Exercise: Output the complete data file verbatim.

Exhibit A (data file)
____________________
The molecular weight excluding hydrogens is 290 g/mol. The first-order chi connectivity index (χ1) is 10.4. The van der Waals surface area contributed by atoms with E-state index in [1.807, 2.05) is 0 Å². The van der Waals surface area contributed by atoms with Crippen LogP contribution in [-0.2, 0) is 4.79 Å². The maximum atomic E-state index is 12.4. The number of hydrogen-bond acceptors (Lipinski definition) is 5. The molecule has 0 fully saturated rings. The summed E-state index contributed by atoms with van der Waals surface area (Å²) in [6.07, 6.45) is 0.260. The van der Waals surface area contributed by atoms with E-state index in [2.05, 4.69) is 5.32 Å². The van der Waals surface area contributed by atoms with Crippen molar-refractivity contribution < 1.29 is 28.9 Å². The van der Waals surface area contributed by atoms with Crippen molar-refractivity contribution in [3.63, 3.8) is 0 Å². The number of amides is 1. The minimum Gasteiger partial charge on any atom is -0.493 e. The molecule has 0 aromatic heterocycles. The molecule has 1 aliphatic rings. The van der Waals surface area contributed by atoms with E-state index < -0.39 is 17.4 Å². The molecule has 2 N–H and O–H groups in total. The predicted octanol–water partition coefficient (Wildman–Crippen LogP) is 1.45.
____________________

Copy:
The molecular weight excluding hydrogens is 290 g/mol. The first-order chi connectivity index (χ1) is 10.4. The van der Waals surface area contributed by atoms with E-state index in [1.807, 2.05) is 0 Å². The van der Waals surface area contributed by atoms with Crippen LogP contribution in [-0.2, 0) is 4.79 Å². The maximum atomic E-state index is 12.4. The number of hydrogen-bond acceptors (Lipinski definition) is 5. The molecule has 0 fully saturated rings. The summed E-state index contributed by atoms with van der Waals surface area (Å²) in [6.07, 6.45) is 0.260. The van der Waals surface area contributed by atoms with E-state index in [2.05, 4.69) is 5.32 Å². The van der Waals surface area contributed by atoms with Crippen molar-refractivity contribution < 1.29 is 28.9 Å². The van der Waals surface area contributed by atoms with Crippen molar-refractivity contribution in [3.63, 3.8) is 0 Å². The number of amides is 1. The minimum Gasteiger partial charge on any atom is -0.493 e. The molecule has 0 aromatic heterocycles. The molecule has 1 aliphatic rings. The van der Waals surface area contributed by atoms with E-state index < -0.39 is 17.4 Å². The molecule has 2 N–H and O–H groups in total. The predicted octanol–water partition coefficient (Wildman–Crippen LogP) is 1.45.